Get started with type design

Stop using other people's typefaces and create your own. Aaron Kitney gives some pointers on how to get started.

As a designer, once you develop a passion for typography, the logical next step is to want create your own lettering, and new technological developments are making this easier than ever. In this article I'll explain how to get started and suggest some expert resources that can help you along the way...

Taking the plunge

Get started with type design: sketchbook

Like most areas of design, the best place to start is the sketchbook

The first typeface you design is the hardest: this is a craft that takes years to master. But don't let that stop you. Designing your own typeface will make you appreciate letterforms more, and train your eye to analyse the suitability of a font family for any given typographic task - an asset for any graphic designer.

The first step in the process is to take your pencil to paper and sketch as many ideas that come to mind. As a newcomer you may wish to steer towards a serif or a headline font; script and sans-serif typefaces are more difficult and time consuming.

First letterforms

There are many opinions on which letterforms to start with, Jonathan Hoefler and Tobias Frere-Jones suggest capital H and O as they both represent the basic square and round letterforms - you can then take components of each and build letters create the D.

Later on down the line when you have moved onto a digital platform you will want to see how letterforms and words link together, and how they scale down. Another tip is to print your new typeface in Lorem Ipsum: it's surprising how different it looks on paper.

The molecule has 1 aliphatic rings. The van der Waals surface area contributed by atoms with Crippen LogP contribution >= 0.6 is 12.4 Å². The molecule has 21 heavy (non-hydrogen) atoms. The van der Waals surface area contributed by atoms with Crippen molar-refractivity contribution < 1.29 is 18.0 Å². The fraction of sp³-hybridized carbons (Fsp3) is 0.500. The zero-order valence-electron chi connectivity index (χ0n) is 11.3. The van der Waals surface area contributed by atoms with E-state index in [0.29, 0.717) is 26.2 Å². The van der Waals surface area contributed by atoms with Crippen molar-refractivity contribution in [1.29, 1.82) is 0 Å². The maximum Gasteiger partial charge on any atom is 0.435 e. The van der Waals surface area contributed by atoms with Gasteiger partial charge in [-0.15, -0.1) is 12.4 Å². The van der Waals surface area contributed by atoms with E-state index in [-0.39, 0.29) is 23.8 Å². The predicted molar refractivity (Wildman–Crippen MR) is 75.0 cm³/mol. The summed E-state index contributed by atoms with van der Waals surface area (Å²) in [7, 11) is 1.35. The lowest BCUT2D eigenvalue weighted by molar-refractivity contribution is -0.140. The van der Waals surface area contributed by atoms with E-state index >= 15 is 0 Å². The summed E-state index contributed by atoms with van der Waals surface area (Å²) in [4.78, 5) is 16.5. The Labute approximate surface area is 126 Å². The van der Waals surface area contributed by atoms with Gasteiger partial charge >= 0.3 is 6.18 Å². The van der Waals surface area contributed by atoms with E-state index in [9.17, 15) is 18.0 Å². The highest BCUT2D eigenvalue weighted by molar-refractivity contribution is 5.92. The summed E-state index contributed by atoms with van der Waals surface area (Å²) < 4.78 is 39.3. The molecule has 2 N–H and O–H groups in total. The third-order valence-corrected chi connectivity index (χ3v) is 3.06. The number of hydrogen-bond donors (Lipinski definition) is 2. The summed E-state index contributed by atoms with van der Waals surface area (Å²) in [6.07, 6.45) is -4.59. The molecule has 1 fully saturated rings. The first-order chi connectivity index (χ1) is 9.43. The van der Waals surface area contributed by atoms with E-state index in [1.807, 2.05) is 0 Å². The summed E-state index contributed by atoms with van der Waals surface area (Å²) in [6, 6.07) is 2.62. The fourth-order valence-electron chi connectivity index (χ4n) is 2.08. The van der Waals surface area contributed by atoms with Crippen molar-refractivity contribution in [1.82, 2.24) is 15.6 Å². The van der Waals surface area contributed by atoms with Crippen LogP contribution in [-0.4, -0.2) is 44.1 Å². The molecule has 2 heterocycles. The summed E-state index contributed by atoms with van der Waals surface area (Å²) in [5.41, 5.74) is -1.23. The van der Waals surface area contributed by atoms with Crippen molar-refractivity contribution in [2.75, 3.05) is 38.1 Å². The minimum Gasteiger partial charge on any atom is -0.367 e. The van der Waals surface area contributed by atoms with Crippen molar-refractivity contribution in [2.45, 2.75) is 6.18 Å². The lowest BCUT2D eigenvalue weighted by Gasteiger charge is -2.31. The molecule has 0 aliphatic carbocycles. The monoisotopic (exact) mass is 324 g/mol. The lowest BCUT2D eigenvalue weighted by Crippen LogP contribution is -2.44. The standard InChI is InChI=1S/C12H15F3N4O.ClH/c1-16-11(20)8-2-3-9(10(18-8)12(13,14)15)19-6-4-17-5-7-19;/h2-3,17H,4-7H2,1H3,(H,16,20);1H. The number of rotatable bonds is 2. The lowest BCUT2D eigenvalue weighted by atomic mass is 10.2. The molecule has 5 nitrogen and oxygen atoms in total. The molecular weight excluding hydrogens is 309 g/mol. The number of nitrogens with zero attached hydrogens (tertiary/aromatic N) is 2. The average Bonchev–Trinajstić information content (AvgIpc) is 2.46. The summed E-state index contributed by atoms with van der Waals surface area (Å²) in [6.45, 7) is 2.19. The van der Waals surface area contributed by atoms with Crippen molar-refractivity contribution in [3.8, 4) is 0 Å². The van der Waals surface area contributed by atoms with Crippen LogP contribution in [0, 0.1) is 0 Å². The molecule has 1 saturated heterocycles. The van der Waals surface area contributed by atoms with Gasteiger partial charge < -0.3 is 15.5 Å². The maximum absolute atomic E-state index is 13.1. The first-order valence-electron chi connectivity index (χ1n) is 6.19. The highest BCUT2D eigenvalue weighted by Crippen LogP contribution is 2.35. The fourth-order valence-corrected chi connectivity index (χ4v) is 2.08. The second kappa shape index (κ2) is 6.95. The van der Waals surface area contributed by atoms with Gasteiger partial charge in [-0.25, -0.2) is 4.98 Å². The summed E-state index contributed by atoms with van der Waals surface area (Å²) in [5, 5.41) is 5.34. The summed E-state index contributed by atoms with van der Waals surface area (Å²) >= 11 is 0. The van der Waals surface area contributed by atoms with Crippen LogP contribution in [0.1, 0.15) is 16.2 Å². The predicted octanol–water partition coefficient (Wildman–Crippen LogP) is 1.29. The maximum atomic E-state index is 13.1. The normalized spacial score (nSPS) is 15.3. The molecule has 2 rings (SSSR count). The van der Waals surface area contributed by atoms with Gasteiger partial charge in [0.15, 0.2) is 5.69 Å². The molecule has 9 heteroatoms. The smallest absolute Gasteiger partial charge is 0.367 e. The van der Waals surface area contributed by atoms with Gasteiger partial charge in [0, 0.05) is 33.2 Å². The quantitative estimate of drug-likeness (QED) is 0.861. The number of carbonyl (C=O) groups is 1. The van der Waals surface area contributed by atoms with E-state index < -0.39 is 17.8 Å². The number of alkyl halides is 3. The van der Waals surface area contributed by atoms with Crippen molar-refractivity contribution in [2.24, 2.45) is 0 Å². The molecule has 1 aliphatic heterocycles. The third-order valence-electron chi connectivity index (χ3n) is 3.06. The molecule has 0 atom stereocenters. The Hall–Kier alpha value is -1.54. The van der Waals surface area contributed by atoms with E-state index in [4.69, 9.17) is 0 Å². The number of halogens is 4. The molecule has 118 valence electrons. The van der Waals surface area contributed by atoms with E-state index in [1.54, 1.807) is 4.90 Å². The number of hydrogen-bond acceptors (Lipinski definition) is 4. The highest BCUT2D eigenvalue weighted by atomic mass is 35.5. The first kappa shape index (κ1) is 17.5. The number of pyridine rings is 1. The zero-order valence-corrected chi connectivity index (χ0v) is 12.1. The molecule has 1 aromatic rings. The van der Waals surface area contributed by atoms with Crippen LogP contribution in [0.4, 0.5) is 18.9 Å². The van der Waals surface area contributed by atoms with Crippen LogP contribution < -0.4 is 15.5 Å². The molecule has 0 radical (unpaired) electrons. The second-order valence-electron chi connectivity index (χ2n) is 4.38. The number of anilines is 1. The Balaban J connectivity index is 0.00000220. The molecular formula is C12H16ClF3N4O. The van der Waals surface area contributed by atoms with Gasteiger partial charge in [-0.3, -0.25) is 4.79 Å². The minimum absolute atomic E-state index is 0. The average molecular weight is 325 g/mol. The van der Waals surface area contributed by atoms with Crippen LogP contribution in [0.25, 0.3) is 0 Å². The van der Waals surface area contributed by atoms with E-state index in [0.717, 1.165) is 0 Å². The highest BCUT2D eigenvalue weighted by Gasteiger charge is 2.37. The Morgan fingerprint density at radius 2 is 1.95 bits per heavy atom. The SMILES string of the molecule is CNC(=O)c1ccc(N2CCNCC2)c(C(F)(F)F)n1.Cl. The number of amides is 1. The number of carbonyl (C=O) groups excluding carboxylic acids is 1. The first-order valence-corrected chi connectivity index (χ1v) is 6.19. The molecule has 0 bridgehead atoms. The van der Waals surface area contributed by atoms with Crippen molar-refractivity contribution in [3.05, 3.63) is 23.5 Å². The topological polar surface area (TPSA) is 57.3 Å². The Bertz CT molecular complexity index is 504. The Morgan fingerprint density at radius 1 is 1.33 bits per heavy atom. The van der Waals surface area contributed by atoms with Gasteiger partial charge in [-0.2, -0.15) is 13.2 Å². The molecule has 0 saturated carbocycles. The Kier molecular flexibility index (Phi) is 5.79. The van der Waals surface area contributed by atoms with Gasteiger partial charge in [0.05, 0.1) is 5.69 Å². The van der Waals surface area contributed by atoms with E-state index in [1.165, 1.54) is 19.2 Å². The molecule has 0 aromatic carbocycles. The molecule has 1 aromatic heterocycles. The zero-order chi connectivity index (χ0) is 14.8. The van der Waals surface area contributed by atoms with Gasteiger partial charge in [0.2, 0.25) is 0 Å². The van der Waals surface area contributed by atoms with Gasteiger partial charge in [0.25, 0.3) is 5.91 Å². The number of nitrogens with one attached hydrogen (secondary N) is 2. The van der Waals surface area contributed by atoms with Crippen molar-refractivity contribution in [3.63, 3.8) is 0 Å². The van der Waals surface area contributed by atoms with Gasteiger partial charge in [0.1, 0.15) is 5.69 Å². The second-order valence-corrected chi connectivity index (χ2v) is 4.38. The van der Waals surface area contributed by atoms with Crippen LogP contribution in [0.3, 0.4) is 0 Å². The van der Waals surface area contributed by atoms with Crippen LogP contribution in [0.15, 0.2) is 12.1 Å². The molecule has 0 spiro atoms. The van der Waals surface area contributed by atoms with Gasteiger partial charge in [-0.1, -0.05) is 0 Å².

The importance of accuracy

The main thing you need to understand about type design before you start is the overwhelming importance of accuracy: painstaking accuracy in the extreme.

While many areas of design benefit from a broad-brush approach, type design is about mathematical precision, and it's quite normal for type designers to spend an entire day working on a single letter. If that doesn't sound like fun to you then it's probably best you stop reading now.

Still here? Right then, here are some great sources of study materials to help you on your way to bespoke type heaven...

Books

Lettering & Type: Creating Letters and Designing Typefaces

Get started with type design: Lettering & Type

Lettering & Type is an ideal starting point for budding type designers

Designers Bruce Willen and Nolen Strals examine classic design examples as well as exciting contemporary lettering of all stripes - from editorial illustrations to concert posters to radical conceptual alphabets.

Lettering & Type is ideal for anyone looking to move beyond existing typography and fonts to create, explore, and use original or customised letterforms.

Thinking with Type

Get started with type design: Thinking with Type

Thinking with Type will give you a thorough grounding in all aspects of typography

Before you start creating type, you need a thorough understanding of typography. Thinking with Type is the definitive guide to using typography in visual communication, from the printed page to the computer screen.